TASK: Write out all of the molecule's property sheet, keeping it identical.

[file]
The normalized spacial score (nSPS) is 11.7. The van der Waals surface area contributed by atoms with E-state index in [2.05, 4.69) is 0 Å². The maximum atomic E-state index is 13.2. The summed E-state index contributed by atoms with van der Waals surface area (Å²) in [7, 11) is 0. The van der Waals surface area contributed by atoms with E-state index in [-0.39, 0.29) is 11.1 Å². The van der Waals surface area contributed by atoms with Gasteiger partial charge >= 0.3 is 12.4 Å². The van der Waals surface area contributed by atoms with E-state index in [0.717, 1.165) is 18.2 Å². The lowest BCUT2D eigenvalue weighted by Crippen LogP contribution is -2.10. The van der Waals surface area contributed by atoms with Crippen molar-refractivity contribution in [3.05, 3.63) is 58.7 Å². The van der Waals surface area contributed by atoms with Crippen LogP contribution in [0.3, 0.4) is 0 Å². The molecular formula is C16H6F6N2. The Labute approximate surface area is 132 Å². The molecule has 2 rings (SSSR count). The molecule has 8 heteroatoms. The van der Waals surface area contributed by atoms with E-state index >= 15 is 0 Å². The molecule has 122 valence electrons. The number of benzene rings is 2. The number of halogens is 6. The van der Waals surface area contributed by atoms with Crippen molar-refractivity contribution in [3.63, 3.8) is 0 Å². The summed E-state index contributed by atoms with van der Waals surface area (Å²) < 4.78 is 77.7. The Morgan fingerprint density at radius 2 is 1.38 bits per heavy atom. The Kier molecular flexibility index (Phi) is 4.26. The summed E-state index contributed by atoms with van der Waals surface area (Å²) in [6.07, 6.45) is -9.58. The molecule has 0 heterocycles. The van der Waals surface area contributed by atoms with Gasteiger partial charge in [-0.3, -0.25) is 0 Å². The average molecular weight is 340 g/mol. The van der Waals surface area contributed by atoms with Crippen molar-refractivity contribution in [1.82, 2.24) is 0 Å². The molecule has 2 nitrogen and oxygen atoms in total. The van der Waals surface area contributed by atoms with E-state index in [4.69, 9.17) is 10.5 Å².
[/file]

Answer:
The normalized spacial score (nSPS) is 11.7. The van der Waals surface area contributed by atoms with E-state index in [2.05, 4.69) is 0 Å². The maximum atomic E-state index is 13.2. The summed E-state index contributed by atoms with van der Waals surface area (Å²) in [7, 11) is 0. The van der Waals surface area contributed by atoms with E-state index in [-0.39, 0.29) is 11.1 Å². The van der Waals surface area contributed by atoms with Gasteiger partial charge >= 0.3 is 12.4 Å². The van der Waals surface area contributed by atoms with E-state index in [0.717, 1.165) is 18.2 Å². The lowest BCUT2D eigenvalue weighted by Crippen LogP contribution is -2.10. The van der Waals surface area contributed by atoms with Crippen molar-refractivity contribution in [3.05, 3.63) is 58.7 Å². The van der Waals surface area contributed by atoms with Crippen LogP contribution in [0.3, 0.4) is 0 Å². The molecular formula is C16H6F6N2. The Labute approximate surface area is 132 Å². The molecule has 2 rings (SSSR count). The molecule has 8 heteroatoms. The van der Waals surface area contributed by atoms with E-state index >= 15 is 0 Å². The molecule has 122 valence electrons. The number of benzene rings is 2. The number of halogens is 6. The van der Waals surface area contributed by atoms with Crippen molar-refractivity contribution in [3.63, 3.8) is 0 Å². The summed E-state index contributed by atoms with van der Waals surface area (Å²) < 4.78 is 77.7. The Morgan fingerprint density at radius 2 is 1.38 bits per heavy atom. The Kier molecular flexibility index (Phi) is 4.26. The summed E-state index contributed by atoms with van der Waals surface area (Å²) in [6.07, 6.45) is -9.58. The molecule has 0 heterocycles. The van der Waals surface area contributed by atoms with Gasteiger partial charge in [-0.3, -0.25) is 0 Å². The average molecular weight is 340 g/mol. The van der Waals surface area contributed by atoms with Crippen molar-refractivity contribution in [1.82, 2.24) is 0 Å². The molecule has 2 nitrogen and oxygen atoms in total. The van der Waals surface area contributed by atoms with E-state index in [4.69, 9.17) is 10.5 Å².